Cells are complex systems whose interaction with nanocarriers, i.e., liposomes, are continuously under investigation to improve drug uptake. Model membranes can facilitate the understanding of the processes involved in fusion or endocytosis. In this work, we engineered two different lipid model membranes, vesicles and supported lipid bilayers (SLBs), mimicking the lipid composition of the HeLa cell plasma membrane. We characterized the model using atomic force microscopy (AFM) and fluorescence. We found that liposomes formed with four lipid components mimicking the HeLa cell bilayer show a liquid ordered fluid nature between 13 °C and 34 °C and yield featureless SLBs onto mica. We evaluated the fusion between the model and liposomes positively charged with and without cholesterol by AFM-based force spectroscopy and fluorescence techniques, such as Förster resonance energy transfer, fluorescence lifetime decay and fluorescence anisotropy. The results indicated a primary electrostatic interaction between the HeLa bilayer model and the liposomes. It was also confirmed the well-known fact that cholesterol enhances the fusion process with the engineered HeLa bilayer. All results support the usefulness of the engineered model in the rationale design of liposomes for drug delivery.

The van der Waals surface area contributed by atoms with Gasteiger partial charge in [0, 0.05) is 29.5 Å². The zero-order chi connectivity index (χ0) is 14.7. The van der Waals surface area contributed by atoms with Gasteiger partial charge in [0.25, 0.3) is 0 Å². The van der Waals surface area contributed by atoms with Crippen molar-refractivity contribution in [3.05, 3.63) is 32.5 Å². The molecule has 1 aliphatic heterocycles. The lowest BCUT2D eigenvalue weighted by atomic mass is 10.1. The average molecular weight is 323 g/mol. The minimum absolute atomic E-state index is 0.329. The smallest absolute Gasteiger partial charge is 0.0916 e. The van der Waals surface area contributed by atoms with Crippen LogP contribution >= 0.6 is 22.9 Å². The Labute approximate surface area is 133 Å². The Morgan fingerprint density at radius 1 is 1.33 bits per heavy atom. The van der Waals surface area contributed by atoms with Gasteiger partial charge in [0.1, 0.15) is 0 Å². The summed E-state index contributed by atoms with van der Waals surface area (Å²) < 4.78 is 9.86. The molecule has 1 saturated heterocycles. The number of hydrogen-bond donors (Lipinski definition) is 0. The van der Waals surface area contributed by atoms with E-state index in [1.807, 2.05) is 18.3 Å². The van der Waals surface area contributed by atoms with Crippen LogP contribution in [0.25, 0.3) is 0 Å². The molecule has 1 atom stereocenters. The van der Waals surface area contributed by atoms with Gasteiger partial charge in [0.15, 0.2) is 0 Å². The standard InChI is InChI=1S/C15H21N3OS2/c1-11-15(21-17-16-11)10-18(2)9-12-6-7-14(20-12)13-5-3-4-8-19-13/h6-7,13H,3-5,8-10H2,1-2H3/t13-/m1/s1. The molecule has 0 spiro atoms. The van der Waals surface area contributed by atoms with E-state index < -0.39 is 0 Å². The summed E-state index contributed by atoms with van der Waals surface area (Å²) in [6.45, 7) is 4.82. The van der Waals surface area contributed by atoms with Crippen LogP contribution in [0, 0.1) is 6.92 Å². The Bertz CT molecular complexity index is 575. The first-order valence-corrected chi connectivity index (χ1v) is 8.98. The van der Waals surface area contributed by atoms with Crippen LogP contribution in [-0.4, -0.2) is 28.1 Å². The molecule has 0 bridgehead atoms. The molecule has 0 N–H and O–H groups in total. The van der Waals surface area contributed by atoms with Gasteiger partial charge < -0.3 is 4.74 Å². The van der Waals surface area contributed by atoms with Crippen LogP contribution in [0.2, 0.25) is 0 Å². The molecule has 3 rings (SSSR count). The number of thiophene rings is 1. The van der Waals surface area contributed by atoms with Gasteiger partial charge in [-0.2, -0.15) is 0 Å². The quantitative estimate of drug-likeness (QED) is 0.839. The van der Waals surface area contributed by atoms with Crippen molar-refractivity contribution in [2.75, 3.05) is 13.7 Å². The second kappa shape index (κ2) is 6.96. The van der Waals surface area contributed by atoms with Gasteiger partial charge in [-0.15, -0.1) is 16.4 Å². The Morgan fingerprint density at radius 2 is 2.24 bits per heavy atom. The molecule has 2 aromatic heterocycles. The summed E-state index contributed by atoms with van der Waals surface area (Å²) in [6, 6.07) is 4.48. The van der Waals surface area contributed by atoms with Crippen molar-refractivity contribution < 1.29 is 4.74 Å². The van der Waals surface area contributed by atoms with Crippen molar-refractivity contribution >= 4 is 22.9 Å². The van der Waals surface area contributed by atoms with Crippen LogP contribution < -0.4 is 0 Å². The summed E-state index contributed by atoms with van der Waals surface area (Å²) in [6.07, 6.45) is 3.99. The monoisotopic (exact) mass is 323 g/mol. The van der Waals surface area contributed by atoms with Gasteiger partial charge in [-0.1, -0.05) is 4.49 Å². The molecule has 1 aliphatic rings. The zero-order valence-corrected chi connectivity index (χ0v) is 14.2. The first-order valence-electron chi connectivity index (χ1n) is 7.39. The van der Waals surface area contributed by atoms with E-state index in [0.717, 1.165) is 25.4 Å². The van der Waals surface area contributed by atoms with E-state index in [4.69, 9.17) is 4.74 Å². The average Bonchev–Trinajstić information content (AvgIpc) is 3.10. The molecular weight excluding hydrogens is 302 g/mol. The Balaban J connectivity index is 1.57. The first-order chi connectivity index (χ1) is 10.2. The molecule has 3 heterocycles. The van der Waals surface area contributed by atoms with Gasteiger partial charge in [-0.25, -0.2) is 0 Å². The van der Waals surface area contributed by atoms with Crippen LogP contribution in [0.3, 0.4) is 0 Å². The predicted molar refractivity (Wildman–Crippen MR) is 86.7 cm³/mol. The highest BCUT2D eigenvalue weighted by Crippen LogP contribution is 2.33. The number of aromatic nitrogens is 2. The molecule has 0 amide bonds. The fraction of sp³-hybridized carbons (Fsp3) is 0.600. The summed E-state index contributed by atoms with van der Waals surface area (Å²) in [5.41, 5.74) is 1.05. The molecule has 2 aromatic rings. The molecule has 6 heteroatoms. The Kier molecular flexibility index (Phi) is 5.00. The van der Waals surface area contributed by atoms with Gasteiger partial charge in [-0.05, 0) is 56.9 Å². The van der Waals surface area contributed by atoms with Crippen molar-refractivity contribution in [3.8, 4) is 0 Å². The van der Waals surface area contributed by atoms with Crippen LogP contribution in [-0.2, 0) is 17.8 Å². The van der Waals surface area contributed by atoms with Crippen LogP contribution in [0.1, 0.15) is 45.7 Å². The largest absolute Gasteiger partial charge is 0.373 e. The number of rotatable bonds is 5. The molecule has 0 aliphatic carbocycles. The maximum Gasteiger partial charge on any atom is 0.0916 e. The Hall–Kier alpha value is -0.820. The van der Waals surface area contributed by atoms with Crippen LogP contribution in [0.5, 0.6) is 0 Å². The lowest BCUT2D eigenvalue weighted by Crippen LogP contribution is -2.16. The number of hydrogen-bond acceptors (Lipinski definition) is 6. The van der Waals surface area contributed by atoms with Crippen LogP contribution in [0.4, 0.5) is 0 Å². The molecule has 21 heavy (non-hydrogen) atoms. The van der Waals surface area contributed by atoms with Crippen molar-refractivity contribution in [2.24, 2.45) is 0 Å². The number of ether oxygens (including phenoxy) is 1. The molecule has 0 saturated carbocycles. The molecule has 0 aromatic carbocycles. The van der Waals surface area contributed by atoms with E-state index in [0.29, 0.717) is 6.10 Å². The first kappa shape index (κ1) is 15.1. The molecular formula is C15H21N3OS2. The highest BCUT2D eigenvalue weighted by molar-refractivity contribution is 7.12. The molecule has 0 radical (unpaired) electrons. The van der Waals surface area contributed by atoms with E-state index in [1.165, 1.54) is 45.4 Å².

The Department of Physical Chemistry at the University of Barcelona was established in 1999 and although newly formed, its history goes back to the founding moment of the Faculty of Pharmacy in 1845. Today, together with the Pharmacy and Pharmaceutical Technology department, we form the Pharmacy and Pharmaceutical Technology and Physicochemical department.
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